Aberdeen has long had a thriving Italian community bringing generations of family-run ice cream parlours to the city.
The city’s association with Italy dates back much farther than the recent Euros, with Italians first making the city home during the Victorian era.
Many more settled here after being kept as Prisoners of War during the Second World War.
In the years afterwards, Aberdonians were spoilt for choice when it came to Italian cafes and prize-winning parlours.
We’ve got the scoop on Aberdeen’s old ice cream parlours and cafes with a trip down memory lane into our archives.
Casa Marchini was an Aberdeen stalwart opened by Italian Joseph Marchini at 333 King Street in 1910.
Stepping into the beautiful parlour, customers would be greeted with the sweet scent of vanilla.
And many a child would be treated to a trip to Marchini’s as a sweetener after good behaviour at church on Sunday.
When it came to special occasions, Marchini’s ice cream cake could not be beaten.
Doug Corbett, left, took over Marchini’s when owner Aldo Alzepeida, right, retired in 1994 continuing the much-loved city business.
Mr Alzepeida was the grandson-in-law of founder Mr Marchini and in 1977 had modernised the business and introduced new flavours.
In 1988, Mr Corbett took Marchini’s to the West End, making the move from King Street after nearly 90 years to 481 Great Western Road.
The shop closed some years later.
The Carcone family were Aberdeen Italians whose business was founded by Joseph Carcone after World War One.
Mr Carcone opened an ice cream, confectionary and cigarette shop at 11 Causewayend in Aberdeen, then the White Rose chip shop.
All Carcone’s ice creams were made to special secret family recipes, and family was at the heart of the business.
When he died in 1967, his children – Mary, Doreen, Vincent and Tony Carcone – vowed to continue the business.
They celebrated their golden jubilee in 1972 and the business continued to go from strength to strength under Vincent’s direction.
The family ran the Pavilion Cafe at Aberdeen Beach and opened Calcone’s Gold Medal Ice Cream factory in Nelson Street.
In 1988, Carcone’s won an award at the National Ice Cream Competition for having the best rum and raisin ice cream in Britain.
And again, the family celebrated success when Vincent Calcone took home the champion of champions awards in 1993.
When he retired in 1998, the family decided he was too hard an act to follow and closed the business.
Ice Dream on Schoolhill brought an infusion of American and Italian flavours to Aberdeen when it opened in 1977.
The venture was that of Aberdeen businessman Ian Harding who was inspired to bring Stateside sweet treats back to the north-east after a trip abroad.
He transformed a former stables, shed and yard at 28 Schoolhill into a trendy new parlour which aimed to offer 100 different flavours of Italian ice cream.
The premises may be more memorable to Aberdonians in its later incarnation Radar’s named after Mr Harding’s pet springer spaniel.
As well as serving up ‘Radar’s Colossal Ice Cream Creations’, the cafe’s offerings included spaghetti bolognaise and the famous Radarburger.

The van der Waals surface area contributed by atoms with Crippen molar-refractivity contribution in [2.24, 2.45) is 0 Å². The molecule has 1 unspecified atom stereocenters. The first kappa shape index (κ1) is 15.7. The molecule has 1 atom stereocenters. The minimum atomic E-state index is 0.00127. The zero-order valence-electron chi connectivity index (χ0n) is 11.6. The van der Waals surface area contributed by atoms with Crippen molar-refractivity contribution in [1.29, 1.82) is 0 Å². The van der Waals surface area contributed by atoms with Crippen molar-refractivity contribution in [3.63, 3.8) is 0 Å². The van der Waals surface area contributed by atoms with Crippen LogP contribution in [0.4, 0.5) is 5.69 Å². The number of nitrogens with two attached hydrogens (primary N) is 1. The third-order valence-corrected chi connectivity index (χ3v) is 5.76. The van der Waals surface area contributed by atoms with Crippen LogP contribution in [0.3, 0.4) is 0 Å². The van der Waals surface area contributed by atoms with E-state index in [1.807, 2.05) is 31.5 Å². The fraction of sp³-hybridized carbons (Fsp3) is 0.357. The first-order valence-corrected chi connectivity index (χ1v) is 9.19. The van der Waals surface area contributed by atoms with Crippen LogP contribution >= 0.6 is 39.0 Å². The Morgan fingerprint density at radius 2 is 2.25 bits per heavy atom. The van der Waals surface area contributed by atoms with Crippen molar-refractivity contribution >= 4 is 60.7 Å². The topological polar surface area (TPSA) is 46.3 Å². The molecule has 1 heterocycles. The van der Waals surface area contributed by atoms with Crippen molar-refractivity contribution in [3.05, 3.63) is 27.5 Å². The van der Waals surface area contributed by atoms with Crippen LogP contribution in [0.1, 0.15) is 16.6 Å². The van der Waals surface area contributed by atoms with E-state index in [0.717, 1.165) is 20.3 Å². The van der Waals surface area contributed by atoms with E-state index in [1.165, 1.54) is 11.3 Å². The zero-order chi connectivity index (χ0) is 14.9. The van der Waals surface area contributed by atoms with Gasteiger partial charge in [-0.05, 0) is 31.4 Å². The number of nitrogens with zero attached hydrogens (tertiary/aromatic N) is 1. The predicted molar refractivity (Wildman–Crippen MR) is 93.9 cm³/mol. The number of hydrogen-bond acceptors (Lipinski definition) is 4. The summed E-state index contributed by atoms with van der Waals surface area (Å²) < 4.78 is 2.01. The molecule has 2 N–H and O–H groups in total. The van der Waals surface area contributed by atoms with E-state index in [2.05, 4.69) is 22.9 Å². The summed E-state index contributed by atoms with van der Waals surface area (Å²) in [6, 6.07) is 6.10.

The Schoolhill site proved so popular that Radar’s Eating House later opened in bigger premises on Belmont Street, with a cocktail bar and live music.
The Holburn Cafe
The Holburn Cafe was a popular spot in the swinging sixties, but its history dated much farther back.
The Guilianotti family established the business at 53 Holburn Street in 1928.
Attilio Guilianotti learned his trade as a master confectioner in London before moving to the Granite City.
The family were credited with first introducing knickerbocker glories to Aberdeen.
The business changed hands in 1955 when Gloria Calicanti bought the cafe after marrying into the family.
Gloria ran the cafe with husband Alberto, and it became a busy meeting place for pupils of nearby schools who fancied a chilled treat, like Alasdair Stewart, above, in 1983.
The shop closed in 1990 when Gloria and Alberto retired.
At the time, Gloria said she would miss meeting her customers and the young teenagers romancing over ice cream sundaes.
She added: “I’ve seen generations of Aberdonians grow up through working in the shop.”
The Washington Cafe
The Washington Cafe at Aberdeen’s beachfront was founded by Emilio Bonici in the late 1920s when the esplanade shops were first built.
Mr Bonici was a “weel-kent” face in Aberdeen until his retirement in 1963 as he also owned the restaurant at The Capitol on Union Street.
It was a sad day when Mr Bonici stepped away from the cafe as he was also waving goodbye to the Silver City.
He moved back to his native Spezia in Italy having not been home since 1946.
The business was taken over by Vincent Canale and later his son Steven in the 1980s.
In this photo above, Anne Bowie samples one of the new flavours on offer at The Washington Cafe in 1980, the firm had introduced innovative Irn-Bru ice cream.
All the ice cream was homemade on the premises and the business won many gongs over the years at the Ice Cream Alliance Awards.
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